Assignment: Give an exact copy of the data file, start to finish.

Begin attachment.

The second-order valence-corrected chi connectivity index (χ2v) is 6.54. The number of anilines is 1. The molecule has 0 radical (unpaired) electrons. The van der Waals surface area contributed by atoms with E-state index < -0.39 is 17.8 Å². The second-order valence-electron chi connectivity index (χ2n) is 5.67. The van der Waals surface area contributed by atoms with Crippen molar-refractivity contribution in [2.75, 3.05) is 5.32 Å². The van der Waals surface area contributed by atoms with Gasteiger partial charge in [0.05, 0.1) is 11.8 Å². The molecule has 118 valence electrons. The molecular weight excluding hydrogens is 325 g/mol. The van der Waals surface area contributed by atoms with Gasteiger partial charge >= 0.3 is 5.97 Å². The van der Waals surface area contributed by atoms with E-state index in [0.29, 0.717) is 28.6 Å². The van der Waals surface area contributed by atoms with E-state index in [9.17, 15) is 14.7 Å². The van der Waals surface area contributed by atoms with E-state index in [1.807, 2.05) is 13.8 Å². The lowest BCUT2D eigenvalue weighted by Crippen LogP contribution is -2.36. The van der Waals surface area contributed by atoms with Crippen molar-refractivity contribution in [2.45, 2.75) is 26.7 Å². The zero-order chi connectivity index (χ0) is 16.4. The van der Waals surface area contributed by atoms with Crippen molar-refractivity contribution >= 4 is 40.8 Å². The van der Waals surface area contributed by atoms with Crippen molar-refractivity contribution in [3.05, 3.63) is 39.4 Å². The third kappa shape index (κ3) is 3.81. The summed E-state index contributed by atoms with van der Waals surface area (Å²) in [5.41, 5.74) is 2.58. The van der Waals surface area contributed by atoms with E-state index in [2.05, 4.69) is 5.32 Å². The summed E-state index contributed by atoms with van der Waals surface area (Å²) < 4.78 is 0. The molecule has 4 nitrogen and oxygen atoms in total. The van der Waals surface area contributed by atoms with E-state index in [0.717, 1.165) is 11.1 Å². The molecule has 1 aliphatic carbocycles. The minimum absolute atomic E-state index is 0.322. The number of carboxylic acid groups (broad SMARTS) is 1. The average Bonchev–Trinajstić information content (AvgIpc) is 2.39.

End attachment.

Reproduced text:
The second-order valence-corrected chi connectivity index (χ2v) is 6.54. The number of anilines is 1. The molecule has 0 radical (unpaired) electrons. The van der Waals surface area contributed by atoms with E-state index < -0.39 is 17.8 Å². The second-order valence-electron chi connectivity index (χ2n) is 5.67. The van der Waals surface area contributed by atoms with Crippen molar-refractivity contribution in [2.75, 3.05) is 5.32 Å². The van der Waals surface area contributed by atoms with Gasteiger partial charge in [0.05, 0.1) is 11.8 Å². The molecule has 118 valence electrons. The molecular weight excluding hydrogens is 325 g/mol. The van der Waals surface area contributed by atoms with Gasteiger partial charge >= 0.3 is 5.97 Å². The van der Waals surface area contributed by atoms with E-state index in [0.29, 0.717) is 28.6 Å². The van der Waals surface area contributed by atoms with E-state index in [9.17, 15) is 14.7 Å². The van der Waals surface area contributed by atoms with E-state index in [1.807, 2.05) is 13.8 Å². The lowest BCUT2D eigenvalue weighted by Crippen LogP contribution is -2.36. The van der Waals surface area contributed by atoms with Crippen molar-refractivity contribution in [2.45, 2.75) is 26.7 Å². The zero-order chi connectivity index (χ0) is 16.4. The van der Waals surface area contributed by atoms with Crippen molar-refractivity contribution >= 4 is 40.8 Å². The van der Waals surface area contributed by atoms with Crippen molar-refractivity contribution in [3.05, 3.63) is 39.4 Å². The third kappa shape index (κ3) is 3.81. The summed E-state index contributed by atoms with van der Waals surface area (Å²) in [5.41, 5.74) is 2.58. The van der Waals surface area contributed by atoms with E-state index in [2.05, 4.69) is 5.32 Å². The summed E-state index contributed by atoms with van der Waals surface area (Å²) < 4.78 is 0. The molecule has 4 nitrogen and oxygen atoms in total. The van der Waals surface area contributed by atoms with E-state index in [0.717, 1.165) is 11.1 Å². The molecule has 1 aliphatic carbocycles. The minimum absolute atomic E-state index is 0.322. The number of carboxylic acid groups (broad SMARTS) is 1. The average Bonchev–Trinajstić information content (AvgIpc) is 2.39.